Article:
The Pap smear was developed in the 1940s by Dr. George Papanicolaou. A simple test, it can detect abnormalities in the cervix before they become cancerous. This test detects 95 percent of cervical cancer and it can occasionally detect endometrial or ovarian cancer and cervical or vaginal infections. A Pap smear is performed during a pelvic examination. After opening the vagina by placing a speculum into it, the doctor will scrape the entire surface of the cervix with a wooden spatula, brush or cotton swab. The doctor will then take a cell sample from the cervical canal with a cotton swab.
WHO’S AT HIGH RISK FOR CERVICAL CANCER?
- women who have had many sex partners
- women who have herpes
- women who have had venereal warts
- women whose mothers took DES while pregnant
- women who began having intercourse before age 18
Microscopic analysis of the cervical cells is performed in a laboratory. A negative result usually indicates that the cervix is normal. A positive result does not prove that cervical cancer or dysplasia has been detected, only that the cells are abnormal and further evaluation is necessary.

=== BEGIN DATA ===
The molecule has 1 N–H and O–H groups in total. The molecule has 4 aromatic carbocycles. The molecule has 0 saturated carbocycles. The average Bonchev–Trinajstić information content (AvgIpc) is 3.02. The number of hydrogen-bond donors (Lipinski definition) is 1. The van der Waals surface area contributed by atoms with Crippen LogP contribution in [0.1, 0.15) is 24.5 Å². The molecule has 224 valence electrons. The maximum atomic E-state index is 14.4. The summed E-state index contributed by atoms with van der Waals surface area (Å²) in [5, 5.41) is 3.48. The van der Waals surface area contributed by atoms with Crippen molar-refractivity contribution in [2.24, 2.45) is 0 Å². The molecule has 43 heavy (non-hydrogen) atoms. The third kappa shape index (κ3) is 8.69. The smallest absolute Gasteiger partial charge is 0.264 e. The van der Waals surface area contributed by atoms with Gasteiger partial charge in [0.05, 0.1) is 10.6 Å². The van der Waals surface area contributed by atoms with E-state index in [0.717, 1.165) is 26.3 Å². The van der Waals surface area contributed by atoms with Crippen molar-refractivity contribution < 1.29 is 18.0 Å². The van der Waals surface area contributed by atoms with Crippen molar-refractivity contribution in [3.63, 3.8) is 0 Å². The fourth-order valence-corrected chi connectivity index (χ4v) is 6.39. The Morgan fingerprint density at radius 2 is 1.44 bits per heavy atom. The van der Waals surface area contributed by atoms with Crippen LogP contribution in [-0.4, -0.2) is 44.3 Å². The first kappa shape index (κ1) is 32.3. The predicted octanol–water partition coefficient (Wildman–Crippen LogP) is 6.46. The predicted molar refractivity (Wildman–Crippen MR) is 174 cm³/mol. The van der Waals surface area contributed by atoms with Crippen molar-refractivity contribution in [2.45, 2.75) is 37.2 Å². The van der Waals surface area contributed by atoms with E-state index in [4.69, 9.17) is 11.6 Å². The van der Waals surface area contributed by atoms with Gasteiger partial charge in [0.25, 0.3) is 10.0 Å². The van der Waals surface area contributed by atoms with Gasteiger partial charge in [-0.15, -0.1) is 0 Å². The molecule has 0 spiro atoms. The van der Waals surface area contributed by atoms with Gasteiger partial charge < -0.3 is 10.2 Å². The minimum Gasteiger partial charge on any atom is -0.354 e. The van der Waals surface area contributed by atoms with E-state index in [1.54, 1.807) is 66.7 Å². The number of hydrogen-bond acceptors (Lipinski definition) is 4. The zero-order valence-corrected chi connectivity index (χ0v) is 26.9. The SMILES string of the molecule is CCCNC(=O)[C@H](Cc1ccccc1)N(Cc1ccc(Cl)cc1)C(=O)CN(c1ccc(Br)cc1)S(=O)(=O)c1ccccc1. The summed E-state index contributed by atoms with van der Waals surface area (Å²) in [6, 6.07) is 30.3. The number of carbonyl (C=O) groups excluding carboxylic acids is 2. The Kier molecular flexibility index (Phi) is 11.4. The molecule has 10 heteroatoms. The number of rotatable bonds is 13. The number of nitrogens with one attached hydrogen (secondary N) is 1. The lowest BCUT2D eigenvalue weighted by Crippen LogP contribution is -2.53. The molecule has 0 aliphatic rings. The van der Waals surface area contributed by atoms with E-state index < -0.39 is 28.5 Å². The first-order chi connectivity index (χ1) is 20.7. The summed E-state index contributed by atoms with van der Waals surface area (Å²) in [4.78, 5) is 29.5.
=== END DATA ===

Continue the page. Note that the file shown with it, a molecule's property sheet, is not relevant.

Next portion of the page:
TYPES OF PAP RESULTS
The surface of the cervix is normal and healthy.
Atypical Squamous Cells –
Some inflammation is present. This result may indicate a cervical o vaginal infection. An additional Pap smear may be taken within a few months to monitor the condition.
Low-Grade Squamous lntraepithetal Lesion (SIL) –
Abnormal cells that are often considered precancerous were found. If this is left untreated, 30 to 50 percent of women with SIL will develop cervical cancer within five years. Fortunately, at this stage SIL can almost always be treated successfully. A biopsy and a colposcopy should be done. A colposcopy is a painless procedure that allows the doctor to see the cervix magnified. A biopsy involves removing a tiny amount of cervical tissue for examination.
High-Grade (SIL) –
Severe SIL may or may not mean malignant (cancerous) cells. At this stage, if cancer is present it has not spread and is noninvasive. This is highly curable. A biopsy and colposcopy are also done at this time.
Invasive Carcinoma –
At this stage, cancer is present and has spread beyond the outer layer of cells. Although invasive, this cancer can be treated. Treatment for cervical cancer is based on the extent of the cancer, the woman’s age, health, etc. A gynecological cancer specialist will determine treatment.
IT’S IMPORTANT TO BEGIN EARLY
Pap smears should generally be performed the year intercourse has begun (or after age 18) and repeated annually. If you have had an abnormal Pap smear result in the past, your doctor may recommend that you have Pap smears done more frequently.